Monday, November 03, 2008

All Souls at the Oxford Oratory

I thought readers might be interested to see something about the work of restoration going on in the Oxford Oratory church.
Back in the 1950s the Jesuits, whose church it was (hence the dedication to St Aloyesius Gonzaga) decided to paint the entire thing white and cream (on the walls) and brown) on the ceiling. What most people who worship there today had no way of knowing, until recently, was that under the brown paint on the ceiling are the most lovely stencils of the Blessed Sacrament, and the white paint on the walls covers extremely fine marble. (The picture below shows a sample patch of marble which has had the paint stripped off, visible from the choir loft.)

Why anyone would want to cover these up is a mystery - something about noble simplicity I suppose - but this grotesque mistake is finally being rectified. Ronald Knox apparently said of the Jesuits' efforts that 'the saints look as if they are being sick out of their portholes' - referring to the heads of the saints in roundels around the sacturary.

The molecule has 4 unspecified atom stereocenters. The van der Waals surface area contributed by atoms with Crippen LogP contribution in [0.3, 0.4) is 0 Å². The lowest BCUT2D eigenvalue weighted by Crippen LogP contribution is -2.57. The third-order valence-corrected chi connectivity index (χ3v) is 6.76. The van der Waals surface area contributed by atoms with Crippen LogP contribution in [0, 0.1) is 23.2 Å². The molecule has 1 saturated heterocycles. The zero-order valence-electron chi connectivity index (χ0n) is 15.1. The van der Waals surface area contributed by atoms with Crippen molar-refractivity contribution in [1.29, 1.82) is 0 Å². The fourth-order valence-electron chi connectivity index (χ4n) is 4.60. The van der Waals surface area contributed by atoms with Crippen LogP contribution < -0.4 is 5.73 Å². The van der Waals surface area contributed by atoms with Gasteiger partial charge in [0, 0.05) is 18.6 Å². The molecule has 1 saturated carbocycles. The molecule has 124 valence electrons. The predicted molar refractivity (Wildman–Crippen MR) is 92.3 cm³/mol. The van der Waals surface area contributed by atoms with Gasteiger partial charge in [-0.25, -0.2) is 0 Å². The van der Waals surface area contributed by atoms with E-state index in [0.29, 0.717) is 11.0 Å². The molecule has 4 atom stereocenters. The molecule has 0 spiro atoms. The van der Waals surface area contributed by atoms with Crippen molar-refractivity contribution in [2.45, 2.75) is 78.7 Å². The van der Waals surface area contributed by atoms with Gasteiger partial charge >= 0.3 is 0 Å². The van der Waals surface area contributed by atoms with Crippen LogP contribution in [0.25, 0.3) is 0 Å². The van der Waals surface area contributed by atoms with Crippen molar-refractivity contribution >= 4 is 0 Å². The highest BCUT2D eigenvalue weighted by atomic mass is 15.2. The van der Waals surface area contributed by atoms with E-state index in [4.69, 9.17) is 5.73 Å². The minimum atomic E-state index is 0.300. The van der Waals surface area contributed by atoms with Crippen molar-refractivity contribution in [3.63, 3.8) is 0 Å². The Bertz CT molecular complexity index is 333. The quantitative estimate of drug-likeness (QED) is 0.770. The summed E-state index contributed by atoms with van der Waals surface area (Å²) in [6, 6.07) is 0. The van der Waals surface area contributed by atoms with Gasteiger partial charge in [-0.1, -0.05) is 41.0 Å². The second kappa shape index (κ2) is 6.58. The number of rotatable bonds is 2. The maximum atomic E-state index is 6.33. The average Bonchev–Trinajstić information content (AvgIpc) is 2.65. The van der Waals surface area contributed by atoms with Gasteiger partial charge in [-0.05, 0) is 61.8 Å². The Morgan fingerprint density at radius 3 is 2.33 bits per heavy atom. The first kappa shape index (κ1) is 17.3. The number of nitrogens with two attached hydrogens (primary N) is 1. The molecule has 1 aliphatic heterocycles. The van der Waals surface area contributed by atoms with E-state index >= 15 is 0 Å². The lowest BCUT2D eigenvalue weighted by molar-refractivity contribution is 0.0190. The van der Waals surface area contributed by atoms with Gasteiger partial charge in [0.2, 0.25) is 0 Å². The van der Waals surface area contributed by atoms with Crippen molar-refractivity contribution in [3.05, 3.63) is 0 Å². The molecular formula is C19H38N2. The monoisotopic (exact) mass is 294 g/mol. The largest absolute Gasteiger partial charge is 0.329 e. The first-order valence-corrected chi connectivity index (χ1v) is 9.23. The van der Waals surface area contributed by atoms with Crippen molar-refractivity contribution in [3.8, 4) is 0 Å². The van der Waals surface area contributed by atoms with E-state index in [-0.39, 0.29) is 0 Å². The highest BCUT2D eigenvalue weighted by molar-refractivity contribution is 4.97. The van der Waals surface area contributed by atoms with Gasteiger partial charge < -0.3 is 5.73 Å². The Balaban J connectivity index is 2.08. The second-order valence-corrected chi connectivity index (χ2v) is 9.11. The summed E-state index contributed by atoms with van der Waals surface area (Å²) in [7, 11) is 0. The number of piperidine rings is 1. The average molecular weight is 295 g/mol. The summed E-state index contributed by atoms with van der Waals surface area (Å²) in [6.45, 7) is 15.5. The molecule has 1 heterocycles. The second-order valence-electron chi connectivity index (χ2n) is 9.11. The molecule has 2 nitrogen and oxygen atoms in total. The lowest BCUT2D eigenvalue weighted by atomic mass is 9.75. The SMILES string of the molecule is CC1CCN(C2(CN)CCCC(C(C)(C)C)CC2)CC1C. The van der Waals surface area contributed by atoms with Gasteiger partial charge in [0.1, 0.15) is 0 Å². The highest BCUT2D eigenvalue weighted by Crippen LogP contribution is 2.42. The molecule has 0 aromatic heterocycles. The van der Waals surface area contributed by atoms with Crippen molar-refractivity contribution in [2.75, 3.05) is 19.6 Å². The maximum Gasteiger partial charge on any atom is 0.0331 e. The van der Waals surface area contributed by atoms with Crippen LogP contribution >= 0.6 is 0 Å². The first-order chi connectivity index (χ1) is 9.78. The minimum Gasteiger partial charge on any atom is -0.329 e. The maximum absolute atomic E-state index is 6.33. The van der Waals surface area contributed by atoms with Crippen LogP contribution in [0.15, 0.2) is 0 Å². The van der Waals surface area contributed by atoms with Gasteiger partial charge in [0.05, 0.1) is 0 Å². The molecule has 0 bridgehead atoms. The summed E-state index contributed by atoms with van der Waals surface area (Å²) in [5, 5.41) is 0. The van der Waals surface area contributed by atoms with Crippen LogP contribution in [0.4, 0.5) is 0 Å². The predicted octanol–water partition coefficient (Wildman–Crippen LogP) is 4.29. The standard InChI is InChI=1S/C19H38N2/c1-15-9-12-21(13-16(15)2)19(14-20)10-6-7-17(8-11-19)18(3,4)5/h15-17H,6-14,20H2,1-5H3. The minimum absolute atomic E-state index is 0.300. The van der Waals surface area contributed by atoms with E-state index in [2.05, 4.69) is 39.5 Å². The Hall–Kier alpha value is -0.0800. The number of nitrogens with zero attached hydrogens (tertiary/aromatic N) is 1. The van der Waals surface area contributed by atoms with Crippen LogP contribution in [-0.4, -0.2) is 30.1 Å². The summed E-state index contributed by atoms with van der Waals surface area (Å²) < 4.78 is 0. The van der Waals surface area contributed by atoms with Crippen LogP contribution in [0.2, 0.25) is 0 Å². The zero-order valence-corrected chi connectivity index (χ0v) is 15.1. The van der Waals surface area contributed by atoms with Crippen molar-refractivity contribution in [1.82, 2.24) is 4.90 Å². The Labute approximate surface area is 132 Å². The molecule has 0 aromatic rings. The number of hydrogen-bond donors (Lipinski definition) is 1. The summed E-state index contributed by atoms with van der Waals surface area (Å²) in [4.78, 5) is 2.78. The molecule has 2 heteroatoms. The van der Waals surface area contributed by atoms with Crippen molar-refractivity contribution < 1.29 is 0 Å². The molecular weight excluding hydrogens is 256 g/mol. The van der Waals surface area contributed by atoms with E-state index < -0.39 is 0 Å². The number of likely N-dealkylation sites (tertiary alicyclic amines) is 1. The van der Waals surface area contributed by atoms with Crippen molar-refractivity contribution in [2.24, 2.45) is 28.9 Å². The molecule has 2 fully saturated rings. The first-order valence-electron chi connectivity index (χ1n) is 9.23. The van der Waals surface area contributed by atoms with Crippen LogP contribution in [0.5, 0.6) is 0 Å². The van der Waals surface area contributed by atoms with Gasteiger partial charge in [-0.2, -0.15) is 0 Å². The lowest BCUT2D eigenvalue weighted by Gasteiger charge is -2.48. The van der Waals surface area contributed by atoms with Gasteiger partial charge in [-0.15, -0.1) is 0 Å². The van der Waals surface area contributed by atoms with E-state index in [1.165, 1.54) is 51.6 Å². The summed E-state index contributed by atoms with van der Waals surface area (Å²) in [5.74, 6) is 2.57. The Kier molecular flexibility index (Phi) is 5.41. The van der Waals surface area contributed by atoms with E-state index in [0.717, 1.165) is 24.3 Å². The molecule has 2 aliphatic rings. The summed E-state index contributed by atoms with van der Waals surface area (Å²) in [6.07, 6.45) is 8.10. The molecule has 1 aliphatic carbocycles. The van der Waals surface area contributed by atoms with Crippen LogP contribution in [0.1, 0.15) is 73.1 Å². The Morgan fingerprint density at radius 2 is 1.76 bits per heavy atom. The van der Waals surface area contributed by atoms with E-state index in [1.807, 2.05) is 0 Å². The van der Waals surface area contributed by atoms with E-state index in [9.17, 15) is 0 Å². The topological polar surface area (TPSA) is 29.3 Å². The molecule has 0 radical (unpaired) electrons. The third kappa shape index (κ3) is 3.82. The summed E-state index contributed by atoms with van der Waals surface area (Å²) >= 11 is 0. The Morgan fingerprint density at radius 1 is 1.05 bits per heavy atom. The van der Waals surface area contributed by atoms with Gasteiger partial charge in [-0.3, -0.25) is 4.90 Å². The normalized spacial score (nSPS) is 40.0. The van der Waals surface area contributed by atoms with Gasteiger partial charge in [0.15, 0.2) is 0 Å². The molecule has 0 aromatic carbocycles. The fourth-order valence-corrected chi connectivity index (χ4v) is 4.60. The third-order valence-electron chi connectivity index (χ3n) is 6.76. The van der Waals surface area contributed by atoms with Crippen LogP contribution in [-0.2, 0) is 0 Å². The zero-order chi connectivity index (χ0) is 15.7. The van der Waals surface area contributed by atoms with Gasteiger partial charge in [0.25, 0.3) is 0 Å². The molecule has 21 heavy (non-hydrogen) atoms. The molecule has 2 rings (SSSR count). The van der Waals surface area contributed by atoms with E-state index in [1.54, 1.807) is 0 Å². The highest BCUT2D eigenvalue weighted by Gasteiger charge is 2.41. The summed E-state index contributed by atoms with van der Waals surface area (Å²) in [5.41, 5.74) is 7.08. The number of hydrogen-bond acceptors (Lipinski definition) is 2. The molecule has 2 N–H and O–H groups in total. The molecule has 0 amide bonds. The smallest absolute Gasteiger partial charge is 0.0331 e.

As a result we had our Mass today in a sactuary full of scaffolding. This will work its way down the entire length of the church, which will be interesting. But the result will be worth the effort. Already, the ceiling in the sanctuary is reveiling its true colours.

I was there today with the Schola Beati Thomae Abelis, which gave I thought a pretty good account of itself, at a traditional Missa Cantata for All Souls. Fr Anton Webb, the celebrant, is of course himself a talented singer.

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